Home > Animal Rights, Enviroment, Politics > Ivory prices hit new low

Ivory prices hit new low

The Thursday, March 30 New York Times front page pointed to a page 8 story titled, “Ivory Prices May Mean a Reprieve for Elephants.” The article, by Jeffrey Gettleman, opens with:
“The price of ivory in China, the world’s biggest market for elephant tusks, has fallen sharply, which may spell a reprieve from the intense poaching of the past decade.

“According to a report released on Wednesday by Save the Elephants, a respected wildlife group in Kenya, the price of ivory is less than half of what it was just three years ago, showing that demand is plummeting.

“Tougher economic times, a sustained advocacy campaign and China’s apparent commitment to shutting down its domestic ivory trade this year were the drivers of the change, elephant experts said.”

Then today’s Friday, March 31 New York Times included an article, by Jim Dwyer, titled, “A Colossal Step in the Pursuit of Ivory Sales.” (Page A18.) It opens with a description of an attempt by US dealers, at Landmark Gallery, to sell off banned elephant ivory under the guise of ivory from extinct mammoths. It restates the wonderful news about the halving of the wholesale ivory price in China over the last year, and shares the following important information with readers who may not know much about ivory:

“Ivory comes from the elephant tusk, an incisor tooth that can grow to more than 10 feet. The quickest way to get it is to kill the elephant, hack the tusk from its head and put the ivory into the hands of middlemen who deliver it as a raw material for carvers. Thus, the largest land creatures on earth, which are thought by some to mourn the deaths of other elephants, were being killed by the tens of thousands every year for whatever human vanities could be satisfied by trinkets and baubles. All that remained of a 13,000-pound mammal would be a few delicate ounces of ivory, displayed under glass in the windows of Midtown Manhattan.”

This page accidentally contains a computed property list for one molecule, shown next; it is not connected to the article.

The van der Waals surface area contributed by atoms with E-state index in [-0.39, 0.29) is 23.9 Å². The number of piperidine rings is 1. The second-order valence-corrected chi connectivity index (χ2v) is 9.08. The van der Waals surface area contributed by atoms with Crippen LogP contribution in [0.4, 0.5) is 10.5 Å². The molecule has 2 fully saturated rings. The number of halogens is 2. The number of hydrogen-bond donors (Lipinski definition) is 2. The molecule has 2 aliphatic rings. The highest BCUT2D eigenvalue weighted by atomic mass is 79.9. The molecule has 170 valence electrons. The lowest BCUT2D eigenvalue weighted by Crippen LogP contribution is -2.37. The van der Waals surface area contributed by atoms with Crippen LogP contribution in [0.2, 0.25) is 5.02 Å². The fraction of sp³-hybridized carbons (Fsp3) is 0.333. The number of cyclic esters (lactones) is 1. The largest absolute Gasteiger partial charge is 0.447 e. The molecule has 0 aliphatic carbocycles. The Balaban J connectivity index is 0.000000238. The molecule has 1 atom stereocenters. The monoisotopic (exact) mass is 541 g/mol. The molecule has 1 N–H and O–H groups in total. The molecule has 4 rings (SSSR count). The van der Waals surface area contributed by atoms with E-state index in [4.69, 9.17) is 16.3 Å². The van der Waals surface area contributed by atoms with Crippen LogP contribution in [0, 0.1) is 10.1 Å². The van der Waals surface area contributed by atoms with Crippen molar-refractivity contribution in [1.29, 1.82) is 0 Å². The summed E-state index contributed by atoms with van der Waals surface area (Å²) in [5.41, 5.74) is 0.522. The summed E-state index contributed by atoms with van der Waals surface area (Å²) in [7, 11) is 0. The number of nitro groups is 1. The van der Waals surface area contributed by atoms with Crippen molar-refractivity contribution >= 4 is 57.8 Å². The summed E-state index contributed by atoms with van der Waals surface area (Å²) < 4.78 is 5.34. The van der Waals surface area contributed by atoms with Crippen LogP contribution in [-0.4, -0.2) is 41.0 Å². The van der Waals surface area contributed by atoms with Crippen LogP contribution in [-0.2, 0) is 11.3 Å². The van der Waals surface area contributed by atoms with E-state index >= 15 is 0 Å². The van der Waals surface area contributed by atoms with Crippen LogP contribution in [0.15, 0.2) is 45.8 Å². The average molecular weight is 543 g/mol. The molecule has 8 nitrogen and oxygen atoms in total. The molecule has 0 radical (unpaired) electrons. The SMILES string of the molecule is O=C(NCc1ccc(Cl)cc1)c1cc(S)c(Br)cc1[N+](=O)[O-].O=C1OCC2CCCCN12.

And it ends with this good news:

“For its crimes, Landmark also had to pay $50,000 to Ms. Hapgood’s group, the Wild Tomorrow Fund. The state says it will help pay for gear and training for rangers fighting elephant and rhinoceros poachers in southern Africa.”

You’ll find Thursday’s article on line at http://tinyurl.com/kg6ugk3 and Friday’s at http://tinyurl.com/k7os4n5

They open the door for letters to the editor about ivory, or any aspect of our relationship with other species. The New York Times takes letters at letters@nytimes.com

I send thanks to my new housemate, Clive Whitmore, a New York Times subscriber who made sure I saw the ivory story noted on yesterday’s front page. 

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